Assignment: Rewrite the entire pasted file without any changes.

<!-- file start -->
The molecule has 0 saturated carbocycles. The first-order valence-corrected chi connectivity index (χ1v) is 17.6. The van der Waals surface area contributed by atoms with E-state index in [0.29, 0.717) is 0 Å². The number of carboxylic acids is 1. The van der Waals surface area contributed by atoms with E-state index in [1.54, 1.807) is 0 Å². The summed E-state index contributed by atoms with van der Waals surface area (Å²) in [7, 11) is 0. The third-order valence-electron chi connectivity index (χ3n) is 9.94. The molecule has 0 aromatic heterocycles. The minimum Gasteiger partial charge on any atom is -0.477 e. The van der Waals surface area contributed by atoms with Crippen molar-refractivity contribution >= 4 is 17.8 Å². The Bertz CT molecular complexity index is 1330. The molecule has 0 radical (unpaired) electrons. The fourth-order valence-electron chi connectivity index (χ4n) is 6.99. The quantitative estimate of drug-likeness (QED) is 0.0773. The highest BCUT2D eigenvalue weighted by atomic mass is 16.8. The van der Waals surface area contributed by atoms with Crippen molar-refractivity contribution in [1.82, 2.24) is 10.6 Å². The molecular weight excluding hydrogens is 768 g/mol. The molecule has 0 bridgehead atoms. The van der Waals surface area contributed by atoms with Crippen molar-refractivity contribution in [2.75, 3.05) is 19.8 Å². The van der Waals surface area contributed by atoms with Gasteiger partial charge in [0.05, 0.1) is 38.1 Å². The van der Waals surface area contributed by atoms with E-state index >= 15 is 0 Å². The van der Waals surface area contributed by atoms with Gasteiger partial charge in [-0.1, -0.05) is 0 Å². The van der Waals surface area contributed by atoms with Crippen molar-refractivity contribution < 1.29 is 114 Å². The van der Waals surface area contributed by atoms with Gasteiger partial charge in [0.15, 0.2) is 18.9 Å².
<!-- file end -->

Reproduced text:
The molecule has 0 saturated carbocycles. The first-order valence-corrected chi connectivity index (χ1v) is 17.6. The van der Waals surface area contributed by atoms with E-state index in [0.29, 0.717) is 0 Å². The number of carboxylic acids is 1. The van der Waals surface area contributed by atoms with E-state index in [1.54, 1.807) is 0 Å². The summed E-state index contributed by atoms with van der Waals surface area (Å²) in [7, 11) is 0. The third-order valence-electron chi connectivity index (χ3n) is 9.94. The molecule has 0 aromatic heterocycles. The minimum Gasteiger partial charge on any atom is -0.477 e. The van der Waals surface area contributed by atoms with Crippen molar-refractivity contribution >= 4 is 17.8 Å². The Bertz CT molecular complexity index is 1330. The molecule has 0 radical (unpaired) electrons. The fourth-order valence-electron chi connectivity index (χ4n) is 6.99. The quantitative estimate of drug-likeness (QED) is 0.0773. The highest BCUT2D eigenvalue weighted by atomic mass is 16.8. The van der Waals surface area contributed by atoms with Crippen molar-refractivity contribution in [1.82, 2.24) is 10.6 Å². The molecular weight excluding hydrogens is 768 g/mol. The molecule has 0 bridgehead atoms. The van der Waals surface area contributed by atoms with Crippen molar-refractivity contribution in [2.75, 3.05) is 19.8 Å². The van der Waals surface area contributed by atoms with Gasteiger partial charge in [0.05, 0.1) is 38.1 Å². The van der Waals surface area contributed by atoms with E-state index >= 15 is 0 Å². The van der Waals surface area contributed by atoms with Gasteiger partial charge in [-0.1, -0.05) is 0 Å². The van der Waals surface area contributed by atoms with Crippen molar-refractivity contribution < 1.29 is 114 Å². The van der Waals surface area contributed by atoms with Gasteiger partial charge in [0.15, 0.2) is 18.9 Å².